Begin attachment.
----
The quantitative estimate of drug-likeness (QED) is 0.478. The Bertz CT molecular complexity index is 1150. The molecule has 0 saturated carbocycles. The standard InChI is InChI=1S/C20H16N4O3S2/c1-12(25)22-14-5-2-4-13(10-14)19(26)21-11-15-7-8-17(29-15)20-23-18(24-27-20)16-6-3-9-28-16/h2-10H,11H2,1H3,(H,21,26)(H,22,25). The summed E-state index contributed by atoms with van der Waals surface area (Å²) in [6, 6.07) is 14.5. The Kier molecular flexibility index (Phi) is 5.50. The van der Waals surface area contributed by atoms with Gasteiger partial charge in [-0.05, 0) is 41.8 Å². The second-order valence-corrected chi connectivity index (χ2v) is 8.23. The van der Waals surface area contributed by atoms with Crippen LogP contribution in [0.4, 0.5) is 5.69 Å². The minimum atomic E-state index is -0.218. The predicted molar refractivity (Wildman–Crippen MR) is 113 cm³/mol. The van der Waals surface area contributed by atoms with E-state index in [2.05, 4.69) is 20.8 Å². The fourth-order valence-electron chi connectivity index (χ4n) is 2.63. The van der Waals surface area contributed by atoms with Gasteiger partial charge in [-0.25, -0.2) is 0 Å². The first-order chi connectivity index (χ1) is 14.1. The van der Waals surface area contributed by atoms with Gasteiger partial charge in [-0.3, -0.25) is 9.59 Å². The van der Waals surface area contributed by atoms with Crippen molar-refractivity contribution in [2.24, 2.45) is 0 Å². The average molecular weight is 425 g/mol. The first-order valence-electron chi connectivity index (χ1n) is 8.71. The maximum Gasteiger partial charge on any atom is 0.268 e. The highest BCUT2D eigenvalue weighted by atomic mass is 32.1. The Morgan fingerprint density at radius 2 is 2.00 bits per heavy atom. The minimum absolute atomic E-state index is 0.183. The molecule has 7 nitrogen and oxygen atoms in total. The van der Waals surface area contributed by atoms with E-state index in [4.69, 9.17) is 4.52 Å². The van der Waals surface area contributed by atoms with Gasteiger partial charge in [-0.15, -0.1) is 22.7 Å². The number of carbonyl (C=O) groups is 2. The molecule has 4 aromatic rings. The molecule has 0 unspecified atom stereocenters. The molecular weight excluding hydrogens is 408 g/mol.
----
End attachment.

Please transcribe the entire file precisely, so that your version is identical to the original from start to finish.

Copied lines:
The quantitative estimate of drug-likeness (QED) is 0.478. The Bertz CT molecular complexity index is 1150. The molecule has 0 saturated carbocycles. The standard InChI is InChI=1S/C20H16N4O3S2/c1-12(25)22-14-5-2-4-13(10-14)19(26)21-11-15-7-8-17(29-15)20-23-18(24-27-20)16-6-3-9-28-16/h2-10H,11H2,1H3,(H,21,26)(H,22,25). The summed E-state index contributed by atoms with van der Waals surface area (Å²) in [6, 6.07) is 14.5. The Kier molecular flexibility index (Phi) is 5.50. The van der Waals surface area contributed by atoms with Gasteiger partial charge in [-0.05, 0) is 41.8 Å². The second-order valence-corrected chi connectivity index (χ2v) is 8.23. The van der Waals surface area contributed by atoms with Crippen LogP contribution in [0.4, 0.5) is 5.69 Å². The minimum atomic E-state index is -0.218. The predicted molar refractivity (Wildman–Crippen MR) is 113 cm³/mol. The van der Waals surface area contributed by atoms with E-state index in [2.05, 4.69) is 20.8 Å². The fourth-order valence-electron chi connectivity index (χ4n) is 2.63. The van der Waals surface area contributed by atoms with Gasteiger partial charge in [-0.25, -0.2) is 0 Å². The first-order chi connectivity index (χ1) is 14.1. The van der Waals surface area contributed by atoms with Gasteiger partial charge in [-0.3, -0.25) is 9.59 Å². The van der Waals surface area contributed by atoms with Crippen molar-refractivity contribution in [2.24, 2.45) is 0 Å². The average molecular weight is 425 g/mol. The first-order valence-electron chi connectivity index (χ1n) is 8.71. The maximum Gasteiger partial charge on any atom is 0.268 e. The highest BCUT2D eigenvalue weighted by atomic mass is 32.1. The Morgan fingerprint density at radius 2 is 2.00 bits per heavy atom. The minimum absolute atomic E-state index is 0.183. The molecule has 7 nitrogen and oxygen atoms in total. The van der Waals surface area contributed by atoms with E-state index in [4.69, 9.17) is 4.52 Å². The van der Waals surface area contributed by atoms with Gasteiger partial charge in [-0.15, -0.1) is 22.7 Å². The number of carbonyl (C=O) groups is 2. The molecule has 4 aromatic rings. The molecule has 0 unspecified atom stereocenters. The molecular weight excluding hydrogens is 408 g/mol.